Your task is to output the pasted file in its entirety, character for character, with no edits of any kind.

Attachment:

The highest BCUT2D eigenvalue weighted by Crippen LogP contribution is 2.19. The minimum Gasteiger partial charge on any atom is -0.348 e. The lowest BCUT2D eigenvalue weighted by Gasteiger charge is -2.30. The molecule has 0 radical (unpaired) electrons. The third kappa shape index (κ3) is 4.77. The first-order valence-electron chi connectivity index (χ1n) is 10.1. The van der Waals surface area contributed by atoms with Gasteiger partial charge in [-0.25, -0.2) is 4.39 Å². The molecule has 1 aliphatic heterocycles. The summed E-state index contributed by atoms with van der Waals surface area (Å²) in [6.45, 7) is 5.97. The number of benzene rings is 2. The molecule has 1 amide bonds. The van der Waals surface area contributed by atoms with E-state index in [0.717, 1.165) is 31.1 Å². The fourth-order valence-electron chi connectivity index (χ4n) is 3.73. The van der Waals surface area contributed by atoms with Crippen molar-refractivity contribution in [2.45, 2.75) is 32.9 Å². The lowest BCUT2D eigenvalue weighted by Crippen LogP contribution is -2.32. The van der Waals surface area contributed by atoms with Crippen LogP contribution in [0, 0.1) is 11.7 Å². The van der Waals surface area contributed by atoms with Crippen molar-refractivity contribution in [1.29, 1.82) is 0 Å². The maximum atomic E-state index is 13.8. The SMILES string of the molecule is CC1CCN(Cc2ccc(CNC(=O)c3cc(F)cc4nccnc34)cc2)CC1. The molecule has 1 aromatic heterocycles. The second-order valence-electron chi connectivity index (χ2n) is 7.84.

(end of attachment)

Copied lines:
The highest BCUT2D eigenvalue weighted by Crippen LogP contribution is 2.19. The minimum Gasteiger partial charge on any atom is -0.348 e. The lowest BCUT2D eigenvalue weighted by Gasteiger charge is -2.30. The molecule has 0 radical (unpaired) electrons. The third kappa shape index (κ3) is 4.77. The first-order valence-electron chi connectivity index (χ1n) is 10.1. The van der Waals surface area contributed by atoms with Gasteiger partial charge in [-0.25, -0.2) is 4.39 Å². The molecule has 1 aliphatic heterocycles. The summed E-state index contributed by atoms with van der Waals surface area (Å²) in [6.45, 7) is 5.97. The number of benzene rings is 2. The molecule has 1 amide bonds. The van der Waals surface area contributed by atoms with E-state index in [0.717, 1.165) is 31.1 Å². The fourth-order valence-electron chi connectivity index (χ4n) is 3.73. The van der Waals surface area contributed by atoms with Crippen molar-refractivity contribution in [2.45, 2.75) is 32.9 Å². The lowest BCUT2D eigenvalue weighted by Crippen LogP contribution is -2.32. The van der Waals surface area contributed by atoms with Crippen LogP contribution in [0, 0.1) is 11.7 Å². The van der Waals surface area contributed by atoms with Crippen molar-refractivity contribution in [1.29, 1.82) is 0 Å². The maximum atomic E-state index is 13.8. The SMILES string of the molecule is CC1CCN(Cc2ccc(CNC(=O)c3cc(F)cc4nccnc34)cc2)CC1. The molecule has 1 aromatic heterocycles. The second-order valence-electron chi connectivity index (χ2n) is 7.84.